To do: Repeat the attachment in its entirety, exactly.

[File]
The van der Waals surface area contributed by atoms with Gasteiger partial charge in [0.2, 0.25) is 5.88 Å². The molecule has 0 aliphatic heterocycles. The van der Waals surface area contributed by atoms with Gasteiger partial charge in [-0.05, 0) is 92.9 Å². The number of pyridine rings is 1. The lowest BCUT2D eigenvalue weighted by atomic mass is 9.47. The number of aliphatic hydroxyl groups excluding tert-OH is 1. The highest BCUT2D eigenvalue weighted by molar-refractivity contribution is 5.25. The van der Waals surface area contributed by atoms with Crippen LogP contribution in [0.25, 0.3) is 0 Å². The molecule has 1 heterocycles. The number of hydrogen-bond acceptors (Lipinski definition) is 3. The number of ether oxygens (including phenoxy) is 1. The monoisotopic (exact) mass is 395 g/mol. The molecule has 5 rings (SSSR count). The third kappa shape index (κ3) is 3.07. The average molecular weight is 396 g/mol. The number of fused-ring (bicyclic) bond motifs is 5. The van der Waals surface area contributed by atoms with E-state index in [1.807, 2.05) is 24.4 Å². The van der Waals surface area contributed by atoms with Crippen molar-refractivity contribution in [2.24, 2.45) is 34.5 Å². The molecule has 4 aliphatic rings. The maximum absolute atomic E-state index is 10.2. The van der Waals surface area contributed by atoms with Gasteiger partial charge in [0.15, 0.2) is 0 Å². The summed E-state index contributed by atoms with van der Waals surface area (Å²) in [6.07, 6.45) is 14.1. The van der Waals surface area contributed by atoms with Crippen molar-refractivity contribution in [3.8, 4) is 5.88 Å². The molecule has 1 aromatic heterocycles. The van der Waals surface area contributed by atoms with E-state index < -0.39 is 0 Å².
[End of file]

The van der Waals surface area contributed by atoms with Gasteiger partial charge in [0.2, 0.25) is 5.88 Å². The molecule has 0 aliphatic heterocycles. The van der Waals surface area contributed by atoms with Gasteiger partial charge in [-0.05, 0) is 92.9 Å². The number of pyridine rings is 1. The lowest BCUT2D eigenvalue weighted by atomic mass is 9.47. The number of aliphatic hydroxyl groups excluding tert-OH is 1. The highest BCUT2D eigenvalue weighted by molar-refractivity contribution is 5.25. The van der Waals surface area contributed by atoms with Crippen LogP contribution in [0.25, 0.3) is 0 Å². The molecule has 1 heterocycles. The number of hydrogen-bond acceptors (Lipinski definition) is 3. The number of ether oxygens (including phenoxy) is 1. The monoisotopic (exact) mass is 395 g/mol. The molecule has 5 rings (SSSR count). The third kappa shape index (κ3) is 3.07. The average molecular weight is 396 g/mol. The number of fused-ring (bicyclic) bond motifs is 5. The van der Waals surface area contributed by atoms with E-state index in [1.807, 2.05) is 24.4 Å². The van der Waals surface area contributed by atoms with Crippen molar-refractivity contribution in [2.24, 2.45) is 34.5 Å². The molecule has 4 aliphatic rings. The maximum absolute atomic E-state index is 10.2. The van der Waals surface area contributed by atoms with Gasteiger partial charge in [0.15, 0.2) is 0 Å². The summed E-state index contributed by atoms with van der Waals surface area (Å²) in [6.07, 6.45) is 14.1. The van der Waals surface area contributed by atoms with Crippen molar-refractivity contribution in [3.8, 4) is 5.88 Å². The molecule has 1 aromatic heterocycles. The van der Waals surface area contributed by atoms with E-state index < -0.39 is 0 Å².